A young navy pilot comes in for a landing near a residential area and realizes he’s not going to make it. There’s a sudden crash and the terrible certainty that people have been killed.
But something almost impossible happens. It may be the split-second action by the pilot. Or maybe an almost-Easter miracle.
This wasn’t April 7, 2012 but April 13, 1944, and the place was Creeds, a farming community that is now part of sprawling Virginia Beach. It was four days after Easter.
The family of Paul J. Whitehurst Sr. had just settled down for the night. The large wooden house was packed with people: Whitehurst and his wife, Viola: his mother, Mahala; his brother, Aaron; two of their three children, Paul and Madeline. Upstairs were renters, a sailor, his wife and a baby, as well as another sailor’s wife and her baby who were spending the night.
The house was in the middle of a wheat field on Campbell’s Landing Road, near the intersection of Morris Neck Road.
At about 11:20 p.m., Ensign Luis Echenique was approaching Runway 18 at the Creeds Navy Auxiliary Air Station in an FM-2 “Wildcat” fighter when he apparently realized he was too low. What he saw was runway lights suddenly disappearing. They must have been blocked by a house. He had a split second to react.
He pulled up on the stick and tried to gain altitude.
There was a huge crash as the plane took off half of the roof. A newspaper account said bricks from a chimney showered the upstairs rooms “as one mother threw herself across her baby, on a bed. None suffered more than a few scratches.”
In the other upstairs bedroom, young Paul and his sister Madeline had been sound asleep. The plane just missed their side of the house, but the ceiling collapsed and debris fell everywhere.
The severely mangled plane ricocheted off the roof and landed in a tree beside the house. The pilot, although badly shaken, climbed out of the wreckage uninjured except for a few scratches.
Everyone had survived.
Last week after the FA-18 crash at the Beach, I got an e-mail from Paula Whitehurst Knight, the granddaughter of the house’s owner, remarking on the similarity of the accidents and concluding that if the pilot hadn’t reacted the way he did, “I probably wouldn’t be e-mailing you right now.”
Paul J. Whitehurst Jr., the son who lived through the crash, is now “three score and 16 years old,” as he puts it, and still farms the field where the accident took place. Knight’s husband, hog farmer and Republican state Delegate Barry Knight drove me out to visit him the other day.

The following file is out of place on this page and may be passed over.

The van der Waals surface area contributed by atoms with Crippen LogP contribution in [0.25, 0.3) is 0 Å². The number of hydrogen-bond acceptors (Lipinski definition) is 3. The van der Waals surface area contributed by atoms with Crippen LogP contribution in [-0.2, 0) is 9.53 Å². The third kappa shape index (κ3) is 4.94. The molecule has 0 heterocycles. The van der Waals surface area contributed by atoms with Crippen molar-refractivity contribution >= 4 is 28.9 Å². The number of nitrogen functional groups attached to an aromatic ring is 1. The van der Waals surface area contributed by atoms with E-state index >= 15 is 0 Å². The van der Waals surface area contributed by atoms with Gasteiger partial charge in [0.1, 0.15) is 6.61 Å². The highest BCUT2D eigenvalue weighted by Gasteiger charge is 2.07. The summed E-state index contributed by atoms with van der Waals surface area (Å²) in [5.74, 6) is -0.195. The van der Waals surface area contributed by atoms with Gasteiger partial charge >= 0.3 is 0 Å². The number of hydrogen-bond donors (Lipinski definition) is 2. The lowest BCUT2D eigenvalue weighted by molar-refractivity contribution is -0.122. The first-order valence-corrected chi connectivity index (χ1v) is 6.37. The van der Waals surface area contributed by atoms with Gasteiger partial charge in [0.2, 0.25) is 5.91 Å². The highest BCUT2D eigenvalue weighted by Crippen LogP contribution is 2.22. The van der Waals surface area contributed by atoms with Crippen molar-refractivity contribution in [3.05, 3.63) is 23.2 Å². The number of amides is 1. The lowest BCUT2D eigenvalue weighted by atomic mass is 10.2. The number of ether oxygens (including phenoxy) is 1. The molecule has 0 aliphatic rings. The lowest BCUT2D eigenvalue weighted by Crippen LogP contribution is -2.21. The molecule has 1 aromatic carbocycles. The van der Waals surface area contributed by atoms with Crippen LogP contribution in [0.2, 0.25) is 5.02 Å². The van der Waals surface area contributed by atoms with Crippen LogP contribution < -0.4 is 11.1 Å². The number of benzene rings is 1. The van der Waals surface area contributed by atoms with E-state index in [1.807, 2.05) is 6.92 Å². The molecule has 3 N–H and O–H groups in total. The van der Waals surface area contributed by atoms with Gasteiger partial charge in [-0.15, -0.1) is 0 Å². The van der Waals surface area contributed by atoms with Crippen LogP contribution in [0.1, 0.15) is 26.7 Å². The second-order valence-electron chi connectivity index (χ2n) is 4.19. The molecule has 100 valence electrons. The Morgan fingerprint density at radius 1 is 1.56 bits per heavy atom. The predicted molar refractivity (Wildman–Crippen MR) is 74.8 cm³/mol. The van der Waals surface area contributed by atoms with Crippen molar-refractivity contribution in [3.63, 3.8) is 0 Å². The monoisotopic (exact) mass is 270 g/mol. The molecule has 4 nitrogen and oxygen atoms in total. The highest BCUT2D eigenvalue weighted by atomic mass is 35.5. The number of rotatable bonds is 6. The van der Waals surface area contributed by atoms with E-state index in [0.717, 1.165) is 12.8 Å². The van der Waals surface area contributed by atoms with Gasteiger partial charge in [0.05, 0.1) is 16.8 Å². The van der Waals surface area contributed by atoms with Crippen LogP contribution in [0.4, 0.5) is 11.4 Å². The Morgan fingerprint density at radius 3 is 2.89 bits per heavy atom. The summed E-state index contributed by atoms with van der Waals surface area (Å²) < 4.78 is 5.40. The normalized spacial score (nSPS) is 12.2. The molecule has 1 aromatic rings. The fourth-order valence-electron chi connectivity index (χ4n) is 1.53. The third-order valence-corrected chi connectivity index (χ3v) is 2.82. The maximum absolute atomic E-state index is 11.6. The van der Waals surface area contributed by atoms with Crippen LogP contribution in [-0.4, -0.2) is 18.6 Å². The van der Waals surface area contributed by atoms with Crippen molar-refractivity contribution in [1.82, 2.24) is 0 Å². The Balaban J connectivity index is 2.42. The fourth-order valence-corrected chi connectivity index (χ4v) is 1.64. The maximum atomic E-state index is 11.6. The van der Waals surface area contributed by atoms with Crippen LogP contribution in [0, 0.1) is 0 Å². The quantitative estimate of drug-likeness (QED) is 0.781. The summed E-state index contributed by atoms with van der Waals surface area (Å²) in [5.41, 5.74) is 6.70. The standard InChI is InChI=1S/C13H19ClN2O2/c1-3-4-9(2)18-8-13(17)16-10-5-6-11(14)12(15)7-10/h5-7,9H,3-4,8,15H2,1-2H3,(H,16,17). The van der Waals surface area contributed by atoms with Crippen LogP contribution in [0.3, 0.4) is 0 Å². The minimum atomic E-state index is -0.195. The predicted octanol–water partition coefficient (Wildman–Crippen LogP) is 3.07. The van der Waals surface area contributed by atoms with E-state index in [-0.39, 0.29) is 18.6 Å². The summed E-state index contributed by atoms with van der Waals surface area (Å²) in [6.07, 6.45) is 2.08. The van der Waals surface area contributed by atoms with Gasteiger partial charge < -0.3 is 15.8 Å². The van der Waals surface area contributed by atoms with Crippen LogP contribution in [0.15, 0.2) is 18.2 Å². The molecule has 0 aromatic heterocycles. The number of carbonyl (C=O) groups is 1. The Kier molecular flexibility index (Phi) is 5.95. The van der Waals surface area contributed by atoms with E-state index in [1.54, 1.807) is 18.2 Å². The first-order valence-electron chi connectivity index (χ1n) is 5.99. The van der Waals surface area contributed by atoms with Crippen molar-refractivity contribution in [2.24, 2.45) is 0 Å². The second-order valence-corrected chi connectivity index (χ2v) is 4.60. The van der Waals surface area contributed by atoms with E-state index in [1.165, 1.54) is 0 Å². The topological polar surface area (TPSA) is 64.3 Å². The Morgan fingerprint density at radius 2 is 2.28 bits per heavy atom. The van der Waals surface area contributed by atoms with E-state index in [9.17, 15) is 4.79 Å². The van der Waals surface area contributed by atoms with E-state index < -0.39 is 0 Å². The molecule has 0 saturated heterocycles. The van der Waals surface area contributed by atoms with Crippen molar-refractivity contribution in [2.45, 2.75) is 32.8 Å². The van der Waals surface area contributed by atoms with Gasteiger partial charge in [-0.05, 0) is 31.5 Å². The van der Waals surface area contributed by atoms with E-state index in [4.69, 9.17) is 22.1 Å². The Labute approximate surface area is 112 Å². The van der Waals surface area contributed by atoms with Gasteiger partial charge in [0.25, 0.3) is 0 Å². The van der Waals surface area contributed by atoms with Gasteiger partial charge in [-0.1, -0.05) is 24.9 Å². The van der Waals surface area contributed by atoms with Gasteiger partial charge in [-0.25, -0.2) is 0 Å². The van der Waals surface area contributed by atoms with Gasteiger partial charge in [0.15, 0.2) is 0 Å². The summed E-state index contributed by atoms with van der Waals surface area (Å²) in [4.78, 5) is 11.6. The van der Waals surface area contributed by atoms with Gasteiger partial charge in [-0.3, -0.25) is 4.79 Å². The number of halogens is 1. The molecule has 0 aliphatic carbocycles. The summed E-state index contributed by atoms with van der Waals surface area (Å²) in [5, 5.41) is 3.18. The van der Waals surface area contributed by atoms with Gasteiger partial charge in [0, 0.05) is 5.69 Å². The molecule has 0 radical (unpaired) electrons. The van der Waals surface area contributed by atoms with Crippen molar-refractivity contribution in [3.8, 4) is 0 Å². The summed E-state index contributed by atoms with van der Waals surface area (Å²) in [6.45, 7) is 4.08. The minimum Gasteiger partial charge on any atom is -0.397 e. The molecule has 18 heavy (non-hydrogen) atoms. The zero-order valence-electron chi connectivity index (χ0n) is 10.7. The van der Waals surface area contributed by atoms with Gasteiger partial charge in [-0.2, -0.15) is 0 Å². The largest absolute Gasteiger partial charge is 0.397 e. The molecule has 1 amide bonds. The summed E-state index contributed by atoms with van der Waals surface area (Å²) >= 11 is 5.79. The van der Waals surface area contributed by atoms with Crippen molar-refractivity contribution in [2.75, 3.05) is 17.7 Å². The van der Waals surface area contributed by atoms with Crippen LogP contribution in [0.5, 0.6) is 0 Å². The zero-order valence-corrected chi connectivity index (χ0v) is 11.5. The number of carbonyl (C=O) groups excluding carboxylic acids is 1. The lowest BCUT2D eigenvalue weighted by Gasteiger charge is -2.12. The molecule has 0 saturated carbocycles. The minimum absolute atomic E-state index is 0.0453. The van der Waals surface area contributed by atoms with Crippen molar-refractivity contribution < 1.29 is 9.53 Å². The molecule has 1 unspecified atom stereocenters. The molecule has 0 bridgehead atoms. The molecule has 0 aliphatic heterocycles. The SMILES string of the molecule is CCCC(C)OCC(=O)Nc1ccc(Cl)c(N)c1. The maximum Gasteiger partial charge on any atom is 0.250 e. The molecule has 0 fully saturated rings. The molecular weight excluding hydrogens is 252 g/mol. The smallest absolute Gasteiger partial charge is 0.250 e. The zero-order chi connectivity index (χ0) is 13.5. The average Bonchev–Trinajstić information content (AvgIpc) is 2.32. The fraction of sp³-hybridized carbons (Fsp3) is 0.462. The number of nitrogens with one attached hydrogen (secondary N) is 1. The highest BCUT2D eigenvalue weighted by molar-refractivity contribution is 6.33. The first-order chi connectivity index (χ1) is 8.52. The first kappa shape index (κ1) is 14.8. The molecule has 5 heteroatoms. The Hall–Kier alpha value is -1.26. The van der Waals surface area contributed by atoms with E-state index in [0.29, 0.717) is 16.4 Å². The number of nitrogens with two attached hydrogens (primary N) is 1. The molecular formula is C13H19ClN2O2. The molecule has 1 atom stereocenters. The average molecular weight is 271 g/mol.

We swung by the field and stood there talking. On the other side of the road the runway for the old Creeds Airfield is still there, but now sits beside a police tactical driving and K-9 training center. He pointed to the middle of the field of waving wheat where the house once stood.
Whitehurst, known to all as “P.J.,” was only 8 at the time. He said he awoke to a wild scene. “The next thing I knew, somebody was carrying me downstairs.” And he remembers his uncle Aaron “trying to get the door open. Mother and father carried us out; they were concerned about fire.”
Soon after, his father filed a damage report with the Air Station saying, “the house is seriously damaged – foundation and partitions are sprung. Roof of the house has been demolished. Destroyed two rooms entirely and 1 partially. . . Three chimneys and flu’s knocked down. Fence and gate demolished where plane landed. Back porch torn away from house.”
“In my opinion,” he concluded, “the house is a complete wreck and is beyond repair. I therefore file claim for a new house.”
Paula Knight says her father was too young to remember the details of a likely settlement. “They all moved to his uncle’s house for about two years before they moved to Princess Anne Road.”
The era, it seems, was full of plane accidents. “It seemed something happened just about every day,” Whitehurst said. “There were right many accidents.”
He doesn’t reflect much on what might have happened, although “You’re talking about a matter of a couple of feet.” [Any lower and] “it might have taken out a lot of people.”
But he added, “I don’t really think much about it, tell the truth.”